Interpretation - A quantitatively very small to null association was seen between increases in per-head GDP and reductions in early childhood undernutrition, emphasising the need for direct health investments to improve the nutritional status of children in low-income and middle-income countries.

Childhood malnutrition and parasitic helminth interactions. Clin Infect Dis. 2014 Apr 4.

Papier K, et al

Background. There is evidence to support that nutritional deficiency can reduce the body’s immune function thereby decreasing resistance to disease and increasing susceptibility to intestinal parasites.

Methods. A cross-sectional survey was carried out on 693 school-aged children from five schistosomiasis endemic villages in Northern Samar, The Philippines. Information on dietary intake, nutritional status, and intestinal parasitic infection were collected.

Results. The prevalence of stunting, thinness and wasting was 49.21%, 27.85% and 59.72% of all children. The proportion of children infected with S. japonicum (15.64%, p=0.03) and hookworm (20.99%, p=0.05) were significantly lower among children who met the recommended energy and nutrient intake (RENI) for total calories. The percentage of children infected with T. trichiura was highest among children who did not meet the RENI for energy (74.06%, p=0.04), iron (73.40%, p=0.01), thiamine (74.05%, p=0.00) and riboflavin (73.29%, p 0.01). Susceptibility to having one or more parasitic infections was significantly associated with poor intake of energy (p=0.04), thiamine (p=0.02) and riboflavin (p=0.01).The proportion of stunted children was significantly higher among children who did not meet the RENI for energy (68.91%, p=0.002), protein (53.96%, p=0.004) and niacin (30.79%, p=0.02) and for those infected with hookworm (31.80%, p= 0.0002). After adjusting for potential confounders, protein intake below the RENI (OR 1.48; 95% CI: 1.03-2.14) and hookworm infection (OR 1.77; 95% CI: 1.22-2.55) were the major predictors of stunting.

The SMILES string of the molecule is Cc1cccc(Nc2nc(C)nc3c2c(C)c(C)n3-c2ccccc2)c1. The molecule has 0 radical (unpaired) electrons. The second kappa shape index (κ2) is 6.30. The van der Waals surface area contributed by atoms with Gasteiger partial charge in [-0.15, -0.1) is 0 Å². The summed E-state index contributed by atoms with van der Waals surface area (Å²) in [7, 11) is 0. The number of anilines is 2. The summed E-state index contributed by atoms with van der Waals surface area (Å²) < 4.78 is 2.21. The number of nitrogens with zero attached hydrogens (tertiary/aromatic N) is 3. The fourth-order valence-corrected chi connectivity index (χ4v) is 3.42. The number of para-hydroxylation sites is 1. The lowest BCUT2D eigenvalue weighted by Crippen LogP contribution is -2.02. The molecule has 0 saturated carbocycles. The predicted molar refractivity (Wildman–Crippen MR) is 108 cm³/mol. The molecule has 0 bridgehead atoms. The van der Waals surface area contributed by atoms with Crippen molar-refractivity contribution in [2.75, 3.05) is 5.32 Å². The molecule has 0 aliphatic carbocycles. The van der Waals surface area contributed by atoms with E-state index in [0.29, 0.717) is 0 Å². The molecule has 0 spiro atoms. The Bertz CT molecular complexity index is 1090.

Conclusions. The results support the hypothesis that poor nutrient intake may increase susceptibility to parasitic diseases and together they negatively affect childhood nutritional status.

Catch-Up Growth Occurs after Diarrhea in Early Childhood